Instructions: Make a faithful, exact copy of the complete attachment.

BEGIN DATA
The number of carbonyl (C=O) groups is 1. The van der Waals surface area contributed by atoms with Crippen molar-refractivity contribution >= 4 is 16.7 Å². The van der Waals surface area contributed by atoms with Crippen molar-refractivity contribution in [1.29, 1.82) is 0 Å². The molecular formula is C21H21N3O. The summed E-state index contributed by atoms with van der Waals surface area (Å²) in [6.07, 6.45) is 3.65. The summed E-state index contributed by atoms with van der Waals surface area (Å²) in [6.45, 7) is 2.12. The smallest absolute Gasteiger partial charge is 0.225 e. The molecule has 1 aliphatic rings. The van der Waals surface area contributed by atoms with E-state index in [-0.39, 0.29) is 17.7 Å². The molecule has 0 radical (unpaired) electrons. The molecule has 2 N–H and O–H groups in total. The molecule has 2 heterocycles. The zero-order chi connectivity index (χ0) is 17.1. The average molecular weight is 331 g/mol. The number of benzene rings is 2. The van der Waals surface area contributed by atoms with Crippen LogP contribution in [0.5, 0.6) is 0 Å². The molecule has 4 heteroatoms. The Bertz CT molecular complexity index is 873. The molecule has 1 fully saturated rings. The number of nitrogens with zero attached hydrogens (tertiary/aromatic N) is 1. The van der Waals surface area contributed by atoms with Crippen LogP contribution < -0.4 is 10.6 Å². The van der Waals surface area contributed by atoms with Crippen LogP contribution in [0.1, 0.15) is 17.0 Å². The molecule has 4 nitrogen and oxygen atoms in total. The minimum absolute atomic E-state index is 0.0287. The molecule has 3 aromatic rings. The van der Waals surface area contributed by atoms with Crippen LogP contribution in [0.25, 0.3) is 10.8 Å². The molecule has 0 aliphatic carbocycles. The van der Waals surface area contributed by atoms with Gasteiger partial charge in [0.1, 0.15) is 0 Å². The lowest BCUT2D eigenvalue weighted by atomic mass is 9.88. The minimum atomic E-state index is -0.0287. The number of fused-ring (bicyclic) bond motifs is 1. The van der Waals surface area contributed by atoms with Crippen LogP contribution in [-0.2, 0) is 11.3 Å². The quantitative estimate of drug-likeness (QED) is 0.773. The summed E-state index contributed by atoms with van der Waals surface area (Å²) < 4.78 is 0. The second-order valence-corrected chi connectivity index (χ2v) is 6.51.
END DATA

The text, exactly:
The number of carbonyl (C=O) groups is 1. The van der Waals surface area contributed by atoms with Crippen molar-refractivity contribution >= 4 is 16.7 Å². The van der Waals surface area contributed by atoms with Crippen molar-refractivity contribution in [1.29, 1.82) is 0 Å². The molecular formula is C21H21N3O. The summed E-state index contributed by atoms with van der Waals surface area (Å²) in [6.07, 6.45) is 3.65. The summed E-state index contributed by atoms with van der Waals surface area (Å²) in [6.45, 7) is 2.12. The smallest absolute Gasteiger partial charge is 0.225 e. The molecule has 1 aliphatic rings. The van der Waals surface area contributed by atoms with E-state index in [-0.39, 0.29) is 17.7 Å². The molecule has 0 radical (unpaired) electrons. The molecule has 2 N–H and O–H groups in total. The molecule has 2 heterocycles. The zero-order chi connectivity index (χ0) is 17.1. The average molecular weight is 331 g/mol. The number of benzene rings is 2. The van der Waals surface area contributed by atoms with Crippen LogP contribution in [0.5, 0.6) is 0 Å². The molecule has 4 heteroatoms. The Bertz CT molecular complexity index is 873. The molecule has 1 fully saturated rings. The number of nitrogens with zero attached hydrogens (tertiary/aromatic N) is 1. The van der Waals surface area contributed by atoms with Crippen LogP contribution < -0.4 is 10.6 Å². The van der Waals surface area contributed by atoms with Crippen LogP contribution in [0.1, 0.15) is 17.0 Å². The molecule has 4 nitrogen and oxygen atoms in total. The minimum absolute atomic E-state index is 0.0287. The molecule has 3 aromatic rings. The van der Waals surface area contributed by atoms with Crippen LogP contribution in [0.25, 0.3) is 10.8 Å². The molecule has 0 aliphatic carbocycles. The van der Waals surface area contributed by atoms with Gasteiger partial charge in [0.1, 0.15) is 0 Å². The lowest BCUT2D eigenvalue weighted by atomic mass is 9.88. The minimum atomic E-state index is -0.0287. The number of fused-ring (bicyclic) bond motifs is 1. The van der Waals surface area contributed by atoms with Crippen LogP contribution in [-0.2, 0) is 11.3 Å². The quantitative estimate of drug-likeness (QED) is 0.773. The summed E-state index contributed by atoms with van der Waals surface area (Å²) < 4.78 is 0. The second-order valence-corrected chi connectivity index (χ2v) is 6.51.